Sunday, May 3, 2015

I Had a Spiritual Experience Today

Perhaps I should call it a transcendent experience.  

Most of my readers know a few things about me personally--such as I consider myself an agnostic-atheist since leaving Mormonism.  And that I engage in an artistic pursuit using full-spectrum photography.  I post examples on almost every blog I write here.  About 15 years ago I began taking apart digital cameras and modifying them to sense light that is not visible to our eyes.  The camera receives colors in the ultraviolet and the near infrared that exist in abundance all around us unseen.  Then the camera electronically translates the unseen light into a new message of visual interpretation that I have called my Surreal Color World.  

(click on the images to see any of them larger)
(All photos are copyrighted 2015 by David Twede.  Permission must be granted for any use)

In the past few weeks, after a relationship breakup, I have been focusing my attention on a new subject of Cypress Knees surrounding where I live in Florida, with a new optical filter I recently developed to make more vivid the surreal colorism of my world view that I created well over a decade ago.  Following are a few examples of the scenery, seen in a new light, I encountered in my meanderings along the Shingle Creek banks in Central Florida. 




While I was out today (Sunday, May 3, 2015) and listening to piano music on my headphones, the songs moved from serene piano baroque pieces to contemporary pieces.  Songs like Canon in D, well known to me, played in the back as I snapped shot after shot of lovely scenics.



A popish version of the instrumental song “Hallelujah” played by Brian Crain ("Piano and Light" album)--it's one my ex GF loved--and my thoughts reminisced that about a decade ago the song would have meant more to me.  As the song transitioned to another, I came across a cypress knee that took the form of a hand.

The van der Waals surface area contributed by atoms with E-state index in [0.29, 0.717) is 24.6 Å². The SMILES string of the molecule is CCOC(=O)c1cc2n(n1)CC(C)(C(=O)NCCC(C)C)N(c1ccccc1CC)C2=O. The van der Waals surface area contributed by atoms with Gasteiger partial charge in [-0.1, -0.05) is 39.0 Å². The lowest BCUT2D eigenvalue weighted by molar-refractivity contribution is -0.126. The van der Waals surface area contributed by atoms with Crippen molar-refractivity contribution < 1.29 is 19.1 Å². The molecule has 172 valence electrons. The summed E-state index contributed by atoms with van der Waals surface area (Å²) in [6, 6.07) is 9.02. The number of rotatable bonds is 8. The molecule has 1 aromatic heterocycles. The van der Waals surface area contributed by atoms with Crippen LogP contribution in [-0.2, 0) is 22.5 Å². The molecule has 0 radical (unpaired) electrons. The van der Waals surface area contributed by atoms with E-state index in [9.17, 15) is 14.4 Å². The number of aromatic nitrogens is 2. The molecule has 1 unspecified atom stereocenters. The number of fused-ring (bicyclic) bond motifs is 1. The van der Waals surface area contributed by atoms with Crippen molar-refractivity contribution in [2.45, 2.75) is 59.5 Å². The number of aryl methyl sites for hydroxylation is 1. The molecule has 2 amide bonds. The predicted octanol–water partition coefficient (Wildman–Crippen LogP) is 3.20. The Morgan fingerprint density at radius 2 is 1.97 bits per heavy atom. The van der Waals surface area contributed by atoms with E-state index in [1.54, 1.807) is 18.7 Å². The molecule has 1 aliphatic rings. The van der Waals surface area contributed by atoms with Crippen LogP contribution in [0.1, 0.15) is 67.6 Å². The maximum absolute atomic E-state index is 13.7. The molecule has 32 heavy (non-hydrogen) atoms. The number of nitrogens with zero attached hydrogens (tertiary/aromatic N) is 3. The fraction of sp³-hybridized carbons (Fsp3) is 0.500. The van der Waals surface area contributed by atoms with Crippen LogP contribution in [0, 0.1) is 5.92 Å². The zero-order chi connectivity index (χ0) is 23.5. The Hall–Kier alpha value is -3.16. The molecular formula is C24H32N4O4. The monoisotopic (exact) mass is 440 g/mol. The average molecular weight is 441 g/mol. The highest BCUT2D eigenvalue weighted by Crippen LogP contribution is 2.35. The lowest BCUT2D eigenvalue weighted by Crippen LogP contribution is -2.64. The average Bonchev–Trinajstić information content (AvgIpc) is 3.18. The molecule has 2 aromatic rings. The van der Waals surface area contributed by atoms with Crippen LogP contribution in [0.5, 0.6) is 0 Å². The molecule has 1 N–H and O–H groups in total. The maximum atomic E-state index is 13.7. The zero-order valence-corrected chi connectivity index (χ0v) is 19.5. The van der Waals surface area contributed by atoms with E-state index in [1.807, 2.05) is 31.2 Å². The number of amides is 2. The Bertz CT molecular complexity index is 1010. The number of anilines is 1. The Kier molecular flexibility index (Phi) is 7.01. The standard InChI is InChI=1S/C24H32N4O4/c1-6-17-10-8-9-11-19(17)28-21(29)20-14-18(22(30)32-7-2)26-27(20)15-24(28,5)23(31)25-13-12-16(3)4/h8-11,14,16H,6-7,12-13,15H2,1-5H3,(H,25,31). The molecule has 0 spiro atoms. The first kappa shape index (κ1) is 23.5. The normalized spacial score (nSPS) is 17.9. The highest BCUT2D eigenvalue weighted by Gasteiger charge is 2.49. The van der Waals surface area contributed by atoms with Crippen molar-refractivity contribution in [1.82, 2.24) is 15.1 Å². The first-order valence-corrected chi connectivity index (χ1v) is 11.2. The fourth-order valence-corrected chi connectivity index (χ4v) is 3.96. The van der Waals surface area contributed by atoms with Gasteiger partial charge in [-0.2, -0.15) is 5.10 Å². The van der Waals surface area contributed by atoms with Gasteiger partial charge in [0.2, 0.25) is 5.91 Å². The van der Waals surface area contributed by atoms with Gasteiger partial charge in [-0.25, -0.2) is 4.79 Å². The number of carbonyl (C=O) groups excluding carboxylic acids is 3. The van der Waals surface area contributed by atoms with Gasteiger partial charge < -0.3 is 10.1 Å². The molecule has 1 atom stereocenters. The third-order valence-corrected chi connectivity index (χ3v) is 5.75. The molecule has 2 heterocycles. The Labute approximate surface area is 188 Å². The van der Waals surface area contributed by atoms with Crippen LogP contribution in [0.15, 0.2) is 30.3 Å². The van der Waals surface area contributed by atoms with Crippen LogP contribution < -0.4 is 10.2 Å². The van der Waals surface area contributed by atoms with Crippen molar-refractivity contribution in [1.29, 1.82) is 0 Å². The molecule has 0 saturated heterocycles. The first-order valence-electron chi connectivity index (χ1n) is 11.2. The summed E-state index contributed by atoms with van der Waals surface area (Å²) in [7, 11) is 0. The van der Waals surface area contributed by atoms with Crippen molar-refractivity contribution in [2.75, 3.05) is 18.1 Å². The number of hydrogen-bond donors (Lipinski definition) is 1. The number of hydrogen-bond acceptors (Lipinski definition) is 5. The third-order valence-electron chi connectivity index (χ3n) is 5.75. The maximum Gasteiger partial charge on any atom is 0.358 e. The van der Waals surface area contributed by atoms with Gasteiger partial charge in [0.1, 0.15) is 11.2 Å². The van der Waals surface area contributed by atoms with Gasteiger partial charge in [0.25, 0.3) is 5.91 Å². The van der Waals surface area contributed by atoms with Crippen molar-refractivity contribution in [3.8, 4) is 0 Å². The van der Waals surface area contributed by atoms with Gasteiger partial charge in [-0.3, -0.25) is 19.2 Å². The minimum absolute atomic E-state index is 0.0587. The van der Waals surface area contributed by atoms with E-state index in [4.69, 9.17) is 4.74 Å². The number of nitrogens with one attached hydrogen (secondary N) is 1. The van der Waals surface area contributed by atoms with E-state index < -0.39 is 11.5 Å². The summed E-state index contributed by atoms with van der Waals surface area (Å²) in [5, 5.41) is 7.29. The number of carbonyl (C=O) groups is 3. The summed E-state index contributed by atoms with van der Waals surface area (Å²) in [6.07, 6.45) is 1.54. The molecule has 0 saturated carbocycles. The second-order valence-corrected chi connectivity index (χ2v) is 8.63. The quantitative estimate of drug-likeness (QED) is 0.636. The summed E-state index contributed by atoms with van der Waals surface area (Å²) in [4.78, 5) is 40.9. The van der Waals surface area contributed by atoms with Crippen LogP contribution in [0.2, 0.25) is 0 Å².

The song became the theme piece from the movie American Beauty, which when I saw not long after I had left religion and become agnostic-atheist, had a profound impact upon me.  There I listened and took in the surreal beauty around me.  The symbolism of the very present subject took on a direct connection to emotions that were bubbling up inside me.  An unseen hand of a sort touched a chord deep inside me.    




I felt overpowered by the beauty of nature that we can’t even perceive with our natural eyes.  There is so much hidden under our limited experiential abilities, our narrow ego tunnel of squat human sensory bandwidth.  Seeing the colors, shadows, illuminations, dimensions in the viewfinder of my altered camera opened me to the idea that the world is so beautiful and we barely realize it. I started to analyze it, but felt the emotive sensation evaporating as I did, so I stopped and let it flow.  It filled me up, passing through me, and I bodily-felt vision and visually-saw beyond where my eyes could see.  No, I didn’t see anything actually real, but I felt it out there.  I felt that I was with it on all sides of myself.  I wished I could absorb it all, and grow with it.  I yearned to slow down all the feelings that rushed by me.  I heard words in my mind call out, “There has to be more. This can't be all there is to it.”  




Meaning took hold without being defined.  I knew there was a meaning to all of this and while I couldn’t verbalize any of that meaning, it felt logical and real for a transient breath of thought. Maybe, I questioned for the first time in almost a decade, just maybe there is purpose and something beyond, or perhaps higher, than us.  Instinct from many years ago almost took me over—to fall to my knees and call upon something—as I was overcome by this lost or perhaps tossed-away feeling, now returned as an older friend with new wisdoms and insights learned during our separation.



Years ago I would have interpreted this strictly in the religious context in which I was raised.  When I had developed surreal color  photography over a decade ago, I had felt these connections and near mystical insights—seeing the dreamlike world I captured in my camera—back then in Michigan and Colorado.  I knew now, however that it was something else.  Perhaps not mystical or even metaphysical--after all I was feeling it inside my physical body and brain.  These experiences aren't exclusive to the followers of one religion or another.  Unbelievers have them often too, but don't usually declare it from the doorstep or rooftop.